Phloem turgor pressure regulation has not been extensively studied. The negative relationship of phloem turgor pressure with leaf water deficit of H. brasiliensis (Buttery and Boatman 1964; 1966), and F. americana (Susan et al. 1981) suggests the water transport to the phloem laticifer vessels is directly responsible for phloem turgor pressure. Similarly, in the tapping induced latex flow course, the recovery of phloem turgor pressure could be also partially ascribed to the influx of water from surrounding tissues. The phloem turgor pressure recorded reflects the balance between fluid loss and fluid gain. In the intact laticifer fluid cytoplasm, the latex, is well equilibrated and under a turgor pressure as high as 10 bar. Upon tapping, the phloem laticifer vessels connected by anastomosis are breached and the turgor pressure of the laticiferous system near the cut will reduce to atmospheric pressure. Immediately, a turgor pressure difference of about 6.9 to 14 bar between the nearby laticiferous vessels and the cut itself will be established (Figures 6 and 7; Additional files 3, 4 and 5) (Buttery and Boatman 1966, 1967) resulting in the latex expulsion. Subsequently, latex coagulation and water influx from surrounding tissues, operating for a long while, will occur leading to a latex flow recession and turgor pressure recovery. When the tree is just tapped, the loss of fluid from the latex outflow is too great to be compensated by water inflow. Hence the turgor pressure drops very immediately after tapping. After a while (normally 8-45 min), the latex exudation from the tapping cut receded rapidly due to the gradually plugging of the severed laticifer vessels. When the rate of water inflow into the latex vessels exceeds the rate of latex exudation from the tapping cut, phloem turgor pressure rises. The gradually increase of phloem turgor pressure 8-45 min after tapping (Figure 6 and Additional files 3 and 4) is therefore a consequence of laticifer vessel water inflow accompanied by plugging that were well documented (D’Auzac et al. 1989; Frey-Wyssling 1932; Pakianathan et al. 1966; Priyadarshan 2011). The relative higher turgor pressure at 5 cm beneath the tapping cut than that at 25 cm below the tapping cut before the latex flow cease (Figure 7 and Additional file 5) is because that maximum latex dilution occurs very close to the tapping cut or even at the tapping cut itself (D’Auzac et al. 1989). Therefore, the real time measurement of rubber tree phloem turgor pressure with PTPP could better understand its latex flow and phloem water relationship. The PTPP could probably also extend to investigate the phloem water relationship and turgor pressure regulation of other woody plant trunk.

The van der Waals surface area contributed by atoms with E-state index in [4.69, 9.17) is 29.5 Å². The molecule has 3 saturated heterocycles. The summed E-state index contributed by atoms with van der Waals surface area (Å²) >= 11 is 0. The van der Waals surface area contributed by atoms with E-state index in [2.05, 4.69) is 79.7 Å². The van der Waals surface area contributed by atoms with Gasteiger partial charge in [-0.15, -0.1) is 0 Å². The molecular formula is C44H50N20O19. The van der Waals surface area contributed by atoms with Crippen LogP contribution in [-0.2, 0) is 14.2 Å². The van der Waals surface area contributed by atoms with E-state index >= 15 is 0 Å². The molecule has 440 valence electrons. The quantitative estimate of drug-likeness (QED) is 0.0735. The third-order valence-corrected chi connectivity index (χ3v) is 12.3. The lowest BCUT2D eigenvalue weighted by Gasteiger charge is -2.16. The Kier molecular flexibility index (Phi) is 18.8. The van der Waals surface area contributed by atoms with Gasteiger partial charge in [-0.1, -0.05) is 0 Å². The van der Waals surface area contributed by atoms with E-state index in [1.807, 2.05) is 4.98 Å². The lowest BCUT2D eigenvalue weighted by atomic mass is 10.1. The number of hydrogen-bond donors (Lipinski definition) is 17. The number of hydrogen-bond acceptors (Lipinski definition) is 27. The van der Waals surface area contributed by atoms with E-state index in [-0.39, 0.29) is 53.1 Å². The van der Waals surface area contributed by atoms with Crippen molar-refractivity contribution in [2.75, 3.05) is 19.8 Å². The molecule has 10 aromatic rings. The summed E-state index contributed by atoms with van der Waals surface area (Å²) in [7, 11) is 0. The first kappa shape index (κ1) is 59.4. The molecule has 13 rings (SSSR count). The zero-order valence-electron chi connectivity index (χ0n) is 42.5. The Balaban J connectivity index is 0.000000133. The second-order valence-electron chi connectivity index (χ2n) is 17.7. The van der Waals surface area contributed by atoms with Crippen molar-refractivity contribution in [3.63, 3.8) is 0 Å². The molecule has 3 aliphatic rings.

A phloem turgor pressure probe based on the state of the art cell pressure probe was successfully developed to the real-time measurement of phloem turgor pressure of H. brasiliensis. Compared to the directly measured value, the calculation of phloem turgor pressure with Ψp (xylem) , Ψs (xylem) and Ψs (phloem) will under-estimate phloem turgor pressure for certain reasons. The measured phloem turgor pressure gradient is contrary to the Münch theory. The diurnal phloem turgor pressure of H. brasiliensis varied from 7–12 bar as a consequence of daylight change of xylem sap flow rate. Tapping could result in an immediately decrease of phloem turgor pressure. However it will gradually recover from 8–45 min after the tapping due to the influx of water from surrounding tissues and plugging of the severed laticifers. Using the newly developed phloem turgor pressure probe technique, the latex flow kinetic and rubber tree phloem water relationship could be better understood. It could probably be extended to the accurate measurement of phloem turgor pressures in other woody plants which is essential to test Münch theory, and to investigate phloem water relationship and turgor pressure regulation.
This work was supported by the National Natural Science Foundation of China (31100460) and also partially supported by the Earmarked Fund for China Agriculture Research System (CARS-34) and Natural Science Foundation of Hainan Province (809029). The authors are grateful for the managers and tappers in the experimental farm of CATAS for their plant materials and technical assistance. We also acknowledge Prof. H.Y. Yeang for his deep discussion in the experiment.